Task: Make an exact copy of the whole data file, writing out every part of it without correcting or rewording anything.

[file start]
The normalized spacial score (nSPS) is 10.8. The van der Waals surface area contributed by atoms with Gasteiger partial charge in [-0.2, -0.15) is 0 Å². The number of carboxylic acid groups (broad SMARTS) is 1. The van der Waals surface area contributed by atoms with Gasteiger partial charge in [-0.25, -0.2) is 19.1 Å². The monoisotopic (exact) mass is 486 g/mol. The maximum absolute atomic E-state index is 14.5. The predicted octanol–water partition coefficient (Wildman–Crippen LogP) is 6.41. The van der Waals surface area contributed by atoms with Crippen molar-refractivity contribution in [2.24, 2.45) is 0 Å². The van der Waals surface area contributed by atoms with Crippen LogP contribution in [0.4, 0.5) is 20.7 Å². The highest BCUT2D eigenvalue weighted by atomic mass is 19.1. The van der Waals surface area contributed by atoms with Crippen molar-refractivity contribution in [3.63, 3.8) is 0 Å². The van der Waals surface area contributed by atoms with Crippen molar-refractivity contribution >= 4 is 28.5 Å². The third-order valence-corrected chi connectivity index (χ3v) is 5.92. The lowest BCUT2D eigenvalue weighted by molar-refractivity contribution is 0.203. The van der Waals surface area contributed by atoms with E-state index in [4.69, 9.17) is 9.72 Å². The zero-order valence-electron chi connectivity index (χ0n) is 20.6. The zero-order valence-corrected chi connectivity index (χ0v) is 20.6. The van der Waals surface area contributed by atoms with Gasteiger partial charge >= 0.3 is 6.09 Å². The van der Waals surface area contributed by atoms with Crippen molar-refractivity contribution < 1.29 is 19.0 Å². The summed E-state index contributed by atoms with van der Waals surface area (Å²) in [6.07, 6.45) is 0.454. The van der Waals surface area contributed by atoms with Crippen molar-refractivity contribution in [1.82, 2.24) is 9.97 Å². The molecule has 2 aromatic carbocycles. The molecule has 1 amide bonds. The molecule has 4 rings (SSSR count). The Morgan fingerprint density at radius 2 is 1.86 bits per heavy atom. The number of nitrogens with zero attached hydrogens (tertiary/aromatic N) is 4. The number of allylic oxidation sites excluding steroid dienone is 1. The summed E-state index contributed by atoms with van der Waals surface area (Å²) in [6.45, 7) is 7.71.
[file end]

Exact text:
The normalized spacial score (nSPS) is 10.8. The van der Waals surface area contributed by atoms with Gasteiger partial charge in [-0.2, -0.15) is 0 Å². The number of carboxylic acid groups (broad SMARTS) is 1. The van der Waals surface area contributed by atoms with Gasteiger partial charge in [-0.25, -0.2) is 19.1 Å². The monoisotopic (exact) mass is 486 g/mol. The maximum absolute atomic E-state index is 14.5. The predicted octanol–water partition coefficient (Wildman–Crippen LogP) is 6.41. The van der Waals surface area contributed by atoms with Crippen molar-refractivity contribution in [2.24, 2.45) is 0 Å². The van der Waals surface area contributed by atoms with Crippen LogP contribution in [0.4, 0.5) is 20.7 Å². The highest BCUT2D eigenvalue weighted by atomic mass is 19.1. The van der Waals surface area contributed by atoms with Crippen molar-refractivity contribution in [3.63, 3.8) is 0 Å². The van der Waals surface area contributed by atoms with Crippen molar-refractivity contribution >= 4 is 28.5 Å². The third-order valence-corrected chi connectivity index (χ3v) is 5.92. The lowest BCUT2D eigenvalue weighted by molar-refractivity contribution is 0.203. The van der Waals surface area contributed by atoms with E-state index in [4.69, 9.17) is 9.72 Å². The zero-order valence-electron chi connectivity index (χ0n) is 20.6. The zero-order valence-corrected chi connectivity index (χ0v) is 20.6. The van der Waals surface area contributed by atoms with Gasteiger partial charge >= 0.3 is 6.09 Å². The van der Waals surface area contributed by atoms with Crippen molar-refractivity contribution < 1.29 is 19.0 Å². The summed E-state index contributed by atoms with van der Waals surface area (Å²) in [6.07, 6.45) is 0.454. The van der Waals surface area contributed by atoms with Crippen molar-refractivity contribution in [1.82, 2.24) is 9.97 Å². The molecule has 2 aromatic carbocycles. The molecule has 1 amide bonds. The molecule has 4 rings (SSSR count). The Morgan fingerprint density at radius 2 is 1.86 bits per heavy atom. The number of nitrogens with zero attached hydrogens (tertiary/aromatic N) is 4. The number of allylic oxidation sites excluding steroid dienone is 1. The summed E-state index contributed by atoms with van der Waals surface area (Å²) in [6.45, 7) is 7.71.